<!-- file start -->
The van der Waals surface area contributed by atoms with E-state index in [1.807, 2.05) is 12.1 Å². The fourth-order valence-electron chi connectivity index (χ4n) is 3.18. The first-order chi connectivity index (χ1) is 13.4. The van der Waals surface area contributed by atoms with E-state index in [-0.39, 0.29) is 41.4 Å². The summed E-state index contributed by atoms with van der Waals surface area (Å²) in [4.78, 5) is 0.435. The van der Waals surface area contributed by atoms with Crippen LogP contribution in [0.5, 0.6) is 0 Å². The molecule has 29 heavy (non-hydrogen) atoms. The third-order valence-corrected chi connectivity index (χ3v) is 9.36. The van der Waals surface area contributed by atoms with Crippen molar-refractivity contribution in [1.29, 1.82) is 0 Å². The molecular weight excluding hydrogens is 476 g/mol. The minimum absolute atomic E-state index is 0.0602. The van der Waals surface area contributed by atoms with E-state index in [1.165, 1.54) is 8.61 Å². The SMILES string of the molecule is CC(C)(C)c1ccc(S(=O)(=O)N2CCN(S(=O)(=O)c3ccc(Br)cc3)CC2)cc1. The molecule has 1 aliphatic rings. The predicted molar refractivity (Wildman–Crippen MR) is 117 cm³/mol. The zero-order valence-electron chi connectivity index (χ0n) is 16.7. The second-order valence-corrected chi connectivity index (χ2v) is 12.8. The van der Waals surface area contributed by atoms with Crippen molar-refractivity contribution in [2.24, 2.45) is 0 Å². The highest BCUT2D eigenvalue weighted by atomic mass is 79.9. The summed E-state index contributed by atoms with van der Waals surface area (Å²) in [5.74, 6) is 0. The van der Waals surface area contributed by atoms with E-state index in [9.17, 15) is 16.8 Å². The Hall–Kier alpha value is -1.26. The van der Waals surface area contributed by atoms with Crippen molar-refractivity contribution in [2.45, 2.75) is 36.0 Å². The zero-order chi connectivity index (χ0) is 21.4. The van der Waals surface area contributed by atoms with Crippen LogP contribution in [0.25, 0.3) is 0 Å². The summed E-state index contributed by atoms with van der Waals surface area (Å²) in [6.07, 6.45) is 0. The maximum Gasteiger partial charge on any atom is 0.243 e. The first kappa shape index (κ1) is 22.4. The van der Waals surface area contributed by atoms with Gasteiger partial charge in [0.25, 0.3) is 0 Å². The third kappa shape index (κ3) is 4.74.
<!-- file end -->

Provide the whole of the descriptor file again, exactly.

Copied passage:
The van der Waals surface area contributed by atoms with E-state index in [1.807, 2.05) is 12.1 Å². The fourth-order valence-electron chi connectivity index (χ4n) is 3.18. The first-order chi connectivity index (χ1) is 13.4. The van der Waals surface area contributed by atoms with E-state index in [-0.39, 0.29) is 41.4 Å². The summed E-state index contributed by atoms with van der Waals surface area (Å²) in [4.78, 5) is 0.435. The van der Waals surface area contributed by atoms with Crippen LogP contribution in [0.5, 0.6) is 0 Å². The molecule has 29 heavy (non-hydrogen) atoms. The third-order valence-corrected chi connectivity index (χ3v) is 9.36. The van der Waals surface area contributed by atoms with Crippen molar-refractivity contribution in [1.29, 1.82) is 0 Å². The molecular weight excluding hydrogens is 476 g/mol. The minimum absolute atomic E-state index is 0.0602. The van der Waals surface area contributed by atoms with E-state index in [1.165, 1.54) is 8.61 Å². The SMILES string of the molecule is CC(C)(C)c1ccc(S(=O)(=O)N2CCN(S(=O)(=O)c3ccc(Br)cc3)CC2)cc1. The molecule has 1 aliphatic rings. The predicted molar refractivity (Wildman–Crippen MR) is 117 cm³/mol. The zero-order valence-electron chi connectivity index (χ0n) is 16.7. The second-order valence-corrected chi connectivity index (χ2v) is 12.8. The van der Waals surface area contributed by atoms with Crippen molar-refractivity contribution in [2.24, 2.45) is 0 Å². The highest BCUT2D eigenvalue weighted by atomic mass is 79.9. The summed E-state index contributed by atoms with van der Waals surface area (Å²) in [5.74, 6) is 0. The van der Waals surface area contributed by atoms with E-state index in [9.17, 15) is 16.8 Å². The Hall–Kier alpha value is -1.26. The van der Waals surface area contributed by atoms with Crippen molar-refractivity contribution in [2.45, 2.75) is 36.0 Å². The zero-order chi connectivity index (χ0) is 21.4. The van der Waals surface area contributed by atoms with Crippen LogP contribution in [0.25, 0.3) is 0 Å². The summed E-state index contributed by atoms with van der Waals surface area (Å²) in [6.07, 6.45) is 0. The maximum Gasteiger partial charge on any atom is 0.243 e. The first kappa shape index (κ1) is 22.4. The van der Waals surface area contributed by atoms with Gasteiger partial charge in [0.25, 0.3) is 0 Å². The third kappa shape index (κ3) is 4.74.